The original idea of this article was to review BeInSync Pro as an online backup utility, in a similar vein to Carbonite, covered in our recent round-up of back-up apps. When we started to look at what BeInSync does, though, we saw that backup was just one aspect and not the main one of the product.
The name gives it away; the primary purpose of BeInSync is to synchronise the contents of several PCs, in a similar manner to Microsoft’s Briefcase facility, but in a more comprehensive and easier to use way. Simply download and run the BeInSync front-end from the company’s site, on each machine you want to synchronise, then run the BeInSync software and fill in the folder details.
You can sync every file in up to 15 folders on up to five PCs with the BeInSync Pro product and there’s BeInSync Business if you need more than this. Most people will limit its use to popular data folders, like My Documents, My Pictures, My Music and My Video, though. The software offers these and some others, like Internet Favourites and the desktop, though not email inbox and contacts. These two are available through a separate Wizard.
Syncing is automatic and after the initial copying of files, only happens when you save new or modified versions.
The program is intelligent enough to spot potential duplication and asks which particular folders should be synchronised. This is important if you’re synchronising between XP and Vista-based PCs as, for example, My Documents under XP becomes Documents under Vista and you could end up with two similarly-named folders on each PC, wasting a lot of space.
As an advert on BeInSync’s own site reminds you, if you’re syncing between home and office PCs, you need to take care which material is copied between them. It could be against company policy to take work files off site, for instance, or you might have files on a home machine you really don’t want to appear on one at work.
When it comes to online backup, you get 5GB as standard, but can pay for more as you need it. Given the upload speeds of most broadband links in the UK, handling more than 5GB could be tedious, but many people’s My Documents folders on their own exceed that limit. It may be necessary to select out within a big document folder and pick sub-folders containing just the most vital data.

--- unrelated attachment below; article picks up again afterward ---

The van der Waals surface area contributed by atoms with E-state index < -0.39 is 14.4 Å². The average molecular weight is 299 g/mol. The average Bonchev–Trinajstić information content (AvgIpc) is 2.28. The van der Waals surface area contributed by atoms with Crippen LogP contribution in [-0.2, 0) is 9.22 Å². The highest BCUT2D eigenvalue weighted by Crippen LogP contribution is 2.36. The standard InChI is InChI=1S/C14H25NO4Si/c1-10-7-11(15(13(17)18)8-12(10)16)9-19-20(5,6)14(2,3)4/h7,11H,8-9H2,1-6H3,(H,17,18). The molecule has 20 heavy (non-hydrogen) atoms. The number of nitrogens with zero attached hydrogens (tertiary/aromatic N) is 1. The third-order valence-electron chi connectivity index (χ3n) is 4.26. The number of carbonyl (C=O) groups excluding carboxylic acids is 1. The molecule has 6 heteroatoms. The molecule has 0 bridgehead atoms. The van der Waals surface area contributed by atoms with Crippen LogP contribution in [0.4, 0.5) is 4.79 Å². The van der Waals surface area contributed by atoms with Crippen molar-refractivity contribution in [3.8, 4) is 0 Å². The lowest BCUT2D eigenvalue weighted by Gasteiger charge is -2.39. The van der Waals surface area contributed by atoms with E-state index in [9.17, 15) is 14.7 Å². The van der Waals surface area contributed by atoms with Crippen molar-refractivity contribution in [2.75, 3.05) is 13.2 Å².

You can select back-up to be immediate, so any time you save a new or updated file to one of your designated folders it will also be copied to the online store. Alternatively, you can choose to backup files at regular intervals, say once a day.
Backed up files are held on Amazon’s servers. While we have little doubt these are secure, given the volumes of retail traffic they have to handle, we would be happier if data wasn’t held by a third-party and wonder who would be liable, if it did get hacked.
If you choose active backup, the process goes on in the background while you continue to work. There is a small resource hit, but since work files tend to be small and only saved occasionally, it isn’t too noticeable in normal use. You can specify to hold two or more versions of files, giving you an archive for reference.
As well as sync and backup, two other options are available in BeInSync: Share and Access. Share provides a way of sharing specific folders not just with others on your network, but via an Internet link, in effect making your PC a Web server for a closed user group. Everything is encrypted and people you give access to just see a list of files, a bit like looking at an FTP page.
Access is the online storage trick which enables you to get at your backed up files from any machine with Internet access or to go through the site to your own BeInSynced PC. The BeInSync site is secure so once you’re in you can look at and copy your files to a remote PC, saving the hassle of having to carry around a PCAnywhere-style application in order to get at your stuff.
If you want to try BeInSync, a free version of the program is available which can sync five folders between two machines and provides 1GB of online storage. If you’re needs are modest, you may not need to pay anything for BeInSync.
As an online back-up resource, BeInSync has an obvious restriction, in comparison with Carbonite. The Carbonite backup size is unlimited, while BeInSync has an initial limit of 5GB and you have to pay for more. In its favour, though, BeInSync does the synchronisation thing so you effectively have several backups between your own PCs. Everything you select is held on up to five machines and kept in sync automatically each time you click Save. This is a clever product but, at £30-odd ($60) a year, you need to be sure a simpler local backup solution won’t do the job just as well.
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